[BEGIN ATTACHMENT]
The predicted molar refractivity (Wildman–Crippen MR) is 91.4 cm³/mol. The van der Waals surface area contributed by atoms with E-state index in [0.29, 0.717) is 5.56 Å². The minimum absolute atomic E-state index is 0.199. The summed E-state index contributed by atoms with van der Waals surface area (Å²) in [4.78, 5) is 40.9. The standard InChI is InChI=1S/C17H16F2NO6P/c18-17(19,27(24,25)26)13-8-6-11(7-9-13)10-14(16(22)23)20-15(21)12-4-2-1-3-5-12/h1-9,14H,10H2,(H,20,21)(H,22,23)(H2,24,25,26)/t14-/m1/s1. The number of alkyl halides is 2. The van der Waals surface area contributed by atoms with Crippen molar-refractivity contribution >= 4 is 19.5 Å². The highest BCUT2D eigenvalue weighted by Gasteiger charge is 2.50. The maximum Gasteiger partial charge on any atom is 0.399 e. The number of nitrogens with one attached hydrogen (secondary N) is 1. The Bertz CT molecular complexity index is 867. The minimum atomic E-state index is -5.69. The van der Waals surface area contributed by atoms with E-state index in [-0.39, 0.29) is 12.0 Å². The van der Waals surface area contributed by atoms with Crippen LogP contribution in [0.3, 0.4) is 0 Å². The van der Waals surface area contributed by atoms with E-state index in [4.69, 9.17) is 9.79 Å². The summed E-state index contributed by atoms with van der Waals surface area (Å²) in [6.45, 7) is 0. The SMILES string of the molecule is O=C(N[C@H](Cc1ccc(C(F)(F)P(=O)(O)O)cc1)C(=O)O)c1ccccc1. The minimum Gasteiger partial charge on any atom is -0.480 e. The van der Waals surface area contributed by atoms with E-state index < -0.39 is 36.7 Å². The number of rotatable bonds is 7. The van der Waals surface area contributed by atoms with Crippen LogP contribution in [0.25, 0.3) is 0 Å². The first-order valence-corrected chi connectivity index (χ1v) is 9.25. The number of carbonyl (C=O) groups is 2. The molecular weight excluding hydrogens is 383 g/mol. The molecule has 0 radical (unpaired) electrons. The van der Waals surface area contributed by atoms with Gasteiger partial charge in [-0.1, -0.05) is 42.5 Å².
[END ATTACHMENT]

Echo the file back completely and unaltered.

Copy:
The predicted molar refractivity (Wildman–Crippen MR) is 91.4 cm³/mol. The van der Waals surface area contributed by atoms with E-state index in [0.29, 0.717) is 5.56 Å². The minimum absolute atomic E-state index is 0.199. The summed E-state index contributed by atoms with van der Waals surface area (Å²) in [4.78, 5) is 40.9. The standard InChI is InChI=1S/C17H16F2NO6P/c18-17(19,27(24,25)26)13-8-6-11(7-9-13)10-14(16(22)23)20-15(21)12-4-2-1-3-5-12/h1-9,14H,10H2,(H,20,21)(H,22,23)(H2,24,25,26)/t14-/m1/s1. The number of alkyl halides is 2. The van der Waals surface area contributed by atoms with Crippen molar-refractivity contribution >= 4 is 19.5 Å². The highest BCUT2D eigenvalue weighted by Gasteiger charge is 2.50. The maximum Gasteiger partial charge on any atom is 0.399 e. The number of nitrogens with one attached hydrogen (secondary N) is 1. The Bertz CT molecular complexity index is 867. The minimum atomic E-state index is -5.69. The van der Waals surface area contributed by atoms with E-state index in [-0.39, 0.29) is 12.0 Å². The van der Waals surface area contributed by atoms with Crippen LogP contribution in [0.3, 0.4) is 0 Å². The van der Waals surface area contributed by atoms with E-state index in [4.69, 9.17) is 9.79 Å². The summed E-state index contributed by atoms with van der Waals surface area (Å²) in [6.45, 7) is 0. The SMILES string of the molecule is O=C(N[C@H](Cc1ccc(C(F)(F)P(=O)(O)O)cc1)C(=O)O)c1ccccc1. The minimum Gasteiger partial charge on any atom is -0.480 e. The van der Waals surface area contributed by atoms with E-state index < -0.39 is 36.7 Å². The number of rotatable bonds is 7. The van der Waals surface area contributed by atoms with Crippen LogP contribution in [0.25, 0.3) is 0 Å². The first-order valence-corrected chi connectivity index (χ1v) is 9.25. The number of carbonyl (C=O) groups is 2. The molecular weight excluding hydrogens is 383 g/mol. The molecule has 0 radical (unpaired) electrons. The van der Waals surface area contributed by atoms with Gasteiger partial charge in [-0.1, -0.05) is 42.5 Å².